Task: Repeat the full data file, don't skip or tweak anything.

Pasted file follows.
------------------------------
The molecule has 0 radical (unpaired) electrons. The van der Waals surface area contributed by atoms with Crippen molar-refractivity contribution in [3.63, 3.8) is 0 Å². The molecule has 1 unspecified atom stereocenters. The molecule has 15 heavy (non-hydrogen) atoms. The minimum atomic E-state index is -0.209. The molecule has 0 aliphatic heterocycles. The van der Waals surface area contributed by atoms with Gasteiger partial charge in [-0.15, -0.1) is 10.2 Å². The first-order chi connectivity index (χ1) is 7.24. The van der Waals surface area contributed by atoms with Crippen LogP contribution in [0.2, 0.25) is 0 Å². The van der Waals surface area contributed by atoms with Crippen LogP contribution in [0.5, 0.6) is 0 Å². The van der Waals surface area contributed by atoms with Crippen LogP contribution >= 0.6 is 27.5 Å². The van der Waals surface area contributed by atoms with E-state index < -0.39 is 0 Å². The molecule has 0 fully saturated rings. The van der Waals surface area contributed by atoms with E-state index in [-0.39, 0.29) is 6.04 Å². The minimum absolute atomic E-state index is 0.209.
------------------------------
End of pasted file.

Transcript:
The molecule has 0 radical (unpaired) electrons. The van der Waals surface area contributed by atoms with Crippen molar-refractivity contribution in [3.63, 3.8) is 0 Å². The molecule has 1 unspecified atom stereocenters. The molecule has 15 heavy (non-hydrogen) atoms. The minimum atomic E-state index is -0.209. The molecule has 0 aliphatic heterocycles. The van der Waals surface area contributed by atoms with Gasteiger partial charge in [-0.15, -0.1) is 10.2 Å². The first-order chi connectivity index (χ1) is 7.24. The van der Waals surface area contributed by atoms with Crippen LogP contribution in [0.2, 0.25) is 0 Å². The van der Waals surface area contributed by atoms with Crippen LogP contribution in [0.5, 0.6) is 0 Å². The van der Waals surface area contributed by atoms with Crippen LogP contribution >= 0.6 is 27.5 Å². The van der Waals surface area contributed by atoms with E-state index < -0.39 is 0 Å². The molecule has 0 fully saturated rings. The van der Waals surface area contributed by atoms with E-state index in [-0.39, 0.29) is 6.04 Å². The minimum absolute atomic E-state index is 0.209.